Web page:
The Chamber's widely-reported statement about the incident sniffed, "Public relations hoaxes undermine the genuine effort to find solutions on the challenge of climate change."
That's an odd complaint for the US Chamber to make, since it has a rich history of using misinformation to undermine genuine efforts to find solutions. You don't have to take my word for it - just read the letter PG&E sent to the Chamber decrying its "obstructionist tactics", "extreme rhetoric" and "disingenuous attempts to diminish or distort the reality of these challenges."
PG&E isn't making anything up. For example the US Chamber is guilty of:
- Science denial: ThinkProgress posted an excellent run-down of the US Chamber's and local Chamber's efforts to keep the science denial industry alive and well. Hey US Chamber, how does presenting clowns like Glenn Beck and Steven Milloy (who vouched for tobacco before he vouched for climate polluters) and Steven Hayward (who offered $10,000 to IPCC scientists if they would criticize the IPCC's findings) support genuine efforts to find solutions?
- Misinforming local Chambers and members about the impacts of climate policy: In mid-September, members of local Chambers of Commerce were treated to a missive packing just about every piece of misinformation about climate policy into one email. The lead "fact" was the totally fabricated claim that climate legislation will cost American families $1,761 in new taxes, a figure first touted by blogger Declan McCullough. But that claim was subsequently shown to be false by Politifact among others. Nevertheless, the Chamber email asked recipients to "become involved and to voice your opinion on this issue."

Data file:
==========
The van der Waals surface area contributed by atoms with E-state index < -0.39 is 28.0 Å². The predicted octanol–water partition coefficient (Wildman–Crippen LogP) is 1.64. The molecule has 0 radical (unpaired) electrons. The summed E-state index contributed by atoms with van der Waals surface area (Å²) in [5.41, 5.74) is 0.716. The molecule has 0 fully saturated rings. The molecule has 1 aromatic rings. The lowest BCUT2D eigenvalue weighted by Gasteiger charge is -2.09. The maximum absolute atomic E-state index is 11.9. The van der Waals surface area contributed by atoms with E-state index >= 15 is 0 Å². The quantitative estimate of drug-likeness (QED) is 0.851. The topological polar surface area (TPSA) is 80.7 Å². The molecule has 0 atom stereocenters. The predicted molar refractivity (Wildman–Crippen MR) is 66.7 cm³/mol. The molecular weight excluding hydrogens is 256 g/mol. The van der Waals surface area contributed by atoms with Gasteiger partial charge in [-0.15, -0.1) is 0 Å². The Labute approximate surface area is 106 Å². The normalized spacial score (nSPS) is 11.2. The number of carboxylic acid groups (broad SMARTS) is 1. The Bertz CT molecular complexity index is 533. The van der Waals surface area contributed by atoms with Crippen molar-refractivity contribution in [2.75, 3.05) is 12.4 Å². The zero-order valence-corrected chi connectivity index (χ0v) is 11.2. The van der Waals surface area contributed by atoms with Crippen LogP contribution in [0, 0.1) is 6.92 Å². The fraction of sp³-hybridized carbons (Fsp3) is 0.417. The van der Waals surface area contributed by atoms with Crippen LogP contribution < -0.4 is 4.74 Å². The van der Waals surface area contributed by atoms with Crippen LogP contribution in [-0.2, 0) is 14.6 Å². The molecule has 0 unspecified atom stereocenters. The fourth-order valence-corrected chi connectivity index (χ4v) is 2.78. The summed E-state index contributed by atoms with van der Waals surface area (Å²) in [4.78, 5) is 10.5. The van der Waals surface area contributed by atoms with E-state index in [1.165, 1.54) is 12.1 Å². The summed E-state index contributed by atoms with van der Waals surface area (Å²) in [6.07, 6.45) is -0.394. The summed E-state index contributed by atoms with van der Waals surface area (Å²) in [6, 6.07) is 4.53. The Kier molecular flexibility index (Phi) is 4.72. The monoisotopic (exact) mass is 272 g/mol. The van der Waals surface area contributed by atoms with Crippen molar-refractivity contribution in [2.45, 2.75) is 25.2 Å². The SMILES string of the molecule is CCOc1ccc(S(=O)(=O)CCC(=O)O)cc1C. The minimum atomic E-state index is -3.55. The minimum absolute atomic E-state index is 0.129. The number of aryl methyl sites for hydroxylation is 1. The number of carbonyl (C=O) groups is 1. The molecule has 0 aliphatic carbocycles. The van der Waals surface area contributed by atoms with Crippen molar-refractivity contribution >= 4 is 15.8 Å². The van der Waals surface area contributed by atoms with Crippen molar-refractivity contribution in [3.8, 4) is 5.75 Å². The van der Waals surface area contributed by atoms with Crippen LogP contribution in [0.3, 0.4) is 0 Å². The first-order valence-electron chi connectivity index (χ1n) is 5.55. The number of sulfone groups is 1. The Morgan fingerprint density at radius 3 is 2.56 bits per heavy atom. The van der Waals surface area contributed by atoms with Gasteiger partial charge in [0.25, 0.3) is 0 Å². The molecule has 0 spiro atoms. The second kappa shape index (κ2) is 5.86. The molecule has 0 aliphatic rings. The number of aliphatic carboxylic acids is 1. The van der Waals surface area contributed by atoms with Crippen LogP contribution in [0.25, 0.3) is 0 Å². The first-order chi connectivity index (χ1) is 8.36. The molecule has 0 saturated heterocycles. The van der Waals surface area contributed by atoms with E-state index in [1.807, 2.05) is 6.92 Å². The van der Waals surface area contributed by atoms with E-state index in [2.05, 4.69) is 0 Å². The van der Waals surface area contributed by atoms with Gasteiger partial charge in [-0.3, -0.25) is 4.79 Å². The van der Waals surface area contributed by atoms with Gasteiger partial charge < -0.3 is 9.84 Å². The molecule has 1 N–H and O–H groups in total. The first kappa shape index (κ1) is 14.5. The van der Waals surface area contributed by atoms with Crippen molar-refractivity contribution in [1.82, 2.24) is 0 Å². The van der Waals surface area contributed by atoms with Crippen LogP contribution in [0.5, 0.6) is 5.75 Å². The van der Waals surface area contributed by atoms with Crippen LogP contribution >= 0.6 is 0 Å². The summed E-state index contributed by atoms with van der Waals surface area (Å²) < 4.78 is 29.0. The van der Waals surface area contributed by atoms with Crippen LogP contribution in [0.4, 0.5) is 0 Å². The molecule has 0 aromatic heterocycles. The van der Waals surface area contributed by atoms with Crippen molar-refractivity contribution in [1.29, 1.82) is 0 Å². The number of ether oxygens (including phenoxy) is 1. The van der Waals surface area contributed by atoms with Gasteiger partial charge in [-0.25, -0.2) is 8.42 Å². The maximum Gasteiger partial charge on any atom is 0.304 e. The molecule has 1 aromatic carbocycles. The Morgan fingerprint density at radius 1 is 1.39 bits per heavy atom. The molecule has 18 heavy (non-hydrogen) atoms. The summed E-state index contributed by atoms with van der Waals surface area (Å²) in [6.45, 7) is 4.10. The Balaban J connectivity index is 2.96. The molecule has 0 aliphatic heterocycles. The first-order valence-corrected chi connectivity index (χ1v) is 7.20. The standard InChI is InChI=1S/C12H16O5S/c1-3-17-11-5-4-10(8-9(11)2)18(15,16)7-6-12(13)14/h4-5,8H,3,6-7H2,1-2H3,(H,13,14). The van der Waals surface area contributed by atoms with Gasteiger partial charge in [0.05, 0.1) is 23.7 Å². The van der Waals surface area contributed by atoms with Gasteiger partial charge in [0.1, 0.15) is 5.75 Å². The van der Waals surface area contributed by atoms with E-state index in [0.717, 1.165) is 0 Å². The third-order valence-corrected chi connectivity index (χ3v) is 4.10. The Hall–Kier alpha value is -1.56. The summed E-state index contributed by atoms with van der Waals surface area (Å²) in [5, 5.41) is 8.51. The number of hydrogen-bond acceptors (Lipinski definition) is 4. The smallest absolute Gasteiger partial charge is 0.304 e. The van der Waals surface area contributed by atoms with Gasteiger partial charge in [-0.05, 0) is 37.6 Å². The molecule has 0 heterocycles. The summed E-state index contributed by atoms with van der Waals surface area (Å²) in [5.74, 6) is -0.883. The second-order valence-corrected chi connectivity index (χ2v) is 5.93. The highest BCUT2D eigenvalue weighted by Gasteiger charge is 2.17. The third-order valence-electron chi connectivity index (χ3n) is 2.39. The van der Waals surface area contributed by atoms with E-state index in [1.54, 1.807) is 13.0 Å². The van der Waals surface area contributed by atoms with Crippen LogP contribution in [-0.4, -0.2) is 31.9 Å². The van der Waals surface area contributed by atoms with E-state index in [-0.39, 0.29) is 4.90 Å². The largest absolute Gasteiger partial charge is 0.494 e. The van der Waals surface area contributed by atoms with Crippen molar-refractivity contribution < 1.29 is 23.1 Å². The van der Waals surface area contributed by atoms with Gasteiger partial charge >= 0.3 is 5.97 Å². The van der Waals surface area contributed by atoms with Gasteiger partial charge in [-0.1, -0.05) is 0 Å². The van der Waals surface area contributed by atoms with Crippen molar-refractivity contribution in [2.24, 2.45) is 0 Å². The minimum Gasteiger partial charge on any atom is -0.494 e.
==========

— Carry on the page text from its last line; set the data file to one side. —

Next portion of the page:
Which prompts me to ask of the Chamber, how is spreading misinformation - a hoax, if you will - that contributes to finding solutions?
- Misinforming local businesses and elected officials about the science and implications of climate policy: As I mentioned in an earlier post, the US Chamber has sponsored a lengthy series of "Climate Dialogues" orchestrated through the Chamber front-group Alliance for Energy and Economic Growth. In more than a dozen climate "dialogues" the Chamber events presented questionable presentations on the science as well as on the costs, relying on presenters from NAM and the Heritage Foundation. But these studies tend to be heavily skewed to show poor results - for example, the Heritage Foundation laughable analyses don't even model the legislation that it claims to represent. EDF caved up NAM's most recent economic exaggeration too.
Hey, if the Chamber is saying it is ready to stop using hoaxes, misinformation and deception to wage its war against clean energy for the US, well that would be a big turnaround. One that we'd all like to see. And that's no joke.
US Chamber's Climate Credibilty Crisis Counter:
Quit US Chamber Board over climate: Nike.
This post originally appeared on NRDC's Switchboard blog.